Tuesday, May 18, 2021

When My Son Turned Five Years Old, I Opened My Own School

Shawn Brumfield is the founder and director of Pasadena Rosebud Academy a public charter school in Altadena, California. Brumfield didn’t set out to become a school founder but along her journey she discovered the glaring gaps that exist in education and knew she needed to make her contribution. When her son was five years old, she decided it was the perfect time to open her school. I chat with her about following her purpose and passion to educate students effectively. 

 You can watch the full conversation below. 


How did you get involved in education?

I became an educator haphazardly. Teaching was never on my radar. I actually have my bachelor’s in economics. I ended up going into education because somebody recommended giving substitute teaching a try. From there, teaching just became my passion and my purpose. As a middle school teacher, I worked with students in English and social studies. I found that there were so many students falling behind because they were reading two to three grade levels behind.

They had not been provided the academic skills they needed to be successful. That can really affect how a child views themselves; I could tell their confidence was low. I wondered what was happening. I knew these students did not have learning disabilities. I discovered that there was some sort of gap in their education along the way. These students were capable, but something was wrong.

I became more purpose and passion-driven. I knew the only way that I could affect change was to do something on my own.

As I got deeper into the problem, I became more purpose and passion-driven. I knew the only way that I could affect change was to do something on my own. I needed to get away from that bureaucratic system that was impeding student development. I knew students needed a strong foundation at that elementary level. That was my driving force behind opening a school.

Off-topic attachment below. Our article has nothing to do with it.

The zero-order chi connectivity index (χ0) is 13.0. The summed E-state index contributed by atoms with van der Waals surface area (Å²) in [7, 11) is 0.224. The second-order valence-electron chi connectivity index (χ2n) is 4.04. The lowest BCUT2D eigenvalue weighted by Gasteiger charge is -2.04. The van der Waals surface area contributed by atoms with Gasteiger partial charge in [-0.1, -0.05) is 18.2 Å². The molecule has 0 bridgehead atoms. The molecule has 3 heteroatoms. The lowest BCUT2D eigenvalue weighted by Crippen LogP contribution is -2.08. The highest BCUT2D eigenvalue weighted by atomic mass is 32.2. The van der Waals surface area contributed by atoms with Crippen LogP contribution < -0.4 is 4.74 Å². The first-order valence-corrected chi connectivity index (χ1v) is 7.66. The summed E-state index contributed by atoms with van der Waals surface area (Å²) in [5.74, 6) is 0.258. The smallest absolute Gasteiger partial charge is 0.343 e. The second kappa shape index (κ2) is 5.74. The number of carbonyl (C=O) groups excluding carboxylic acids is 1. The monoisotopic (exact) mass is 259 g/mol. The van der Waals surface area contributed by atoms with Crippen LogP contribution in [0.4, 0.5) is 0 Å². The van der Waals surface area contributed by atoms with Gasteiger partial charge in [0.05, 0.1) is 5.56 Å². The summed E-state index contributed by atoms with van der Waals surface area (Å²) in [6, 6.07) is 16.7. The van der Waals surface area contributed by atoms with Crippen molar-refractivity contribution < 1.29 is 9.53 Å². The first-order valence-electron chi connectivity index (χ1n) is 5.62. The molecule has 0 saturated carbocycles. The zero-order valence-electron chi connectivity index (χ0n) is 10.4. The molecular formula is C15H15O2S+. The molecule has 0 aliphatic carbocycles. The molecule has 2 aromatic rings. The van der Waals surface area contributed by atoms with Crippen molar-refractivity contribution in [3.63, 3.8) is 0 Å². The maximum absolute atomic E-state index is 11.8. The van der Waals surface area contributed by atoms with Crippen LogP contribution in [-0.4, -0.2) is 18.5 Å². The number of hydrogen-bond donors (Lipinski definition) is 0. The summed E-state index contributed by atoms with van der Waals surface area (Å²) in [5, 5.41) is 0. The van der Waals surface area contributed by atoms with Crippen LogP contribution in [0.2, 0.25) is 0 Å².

What year did you open your school? And, when did concrete plans come to fruition? 

I always knew one day I was going to open my school. I was already thinking about it in the late 1990s and early 2000s, while I was teaching. During that time, I got married and then pregnant. Once I was on maternity leave, I started to develop plans for my school. And when my son turned five years old, I opened my school. So, I really started doing all the groundwork while I was home with my son as a stay-at-home mom. 

How many students do you serve today?

We serve students from kindergarten through eighth grade, and right now we have roughly 200 students. We are a charter school, and we are serving students virtually now due to COVID.  

When students come to Pasadena Rosebud Academy, we are not with them just while they are here, we go along with them into the future, and we are providing resources and support to them along their journey in life.

One of the things that is empowering is that we are able to follow our students into high school and beyond because of our familial community. We keep in contact with our students. So, when students come to Pasadena Rosebud Academy, we are not with them just while they are here, we go along with them into the future, and we are providing resources and support to them along their journey in life. So that is amazing to be able to do that with these students.

How does it make you feel reflecting on your progress? 

It feels great! Even when I was in the classroom, I had my own thoughts and ideas on what I wanted to do and how I wanted to affect students. A big thing I wanted was for students to gain experiences outside of the classroom.

When I was in the classroom, I started this club called the travel club. I believed students were not getting out and experiencing things outside of the school. Having those experiences in the world really fits with our vision to initiate well-rounded critical thinking.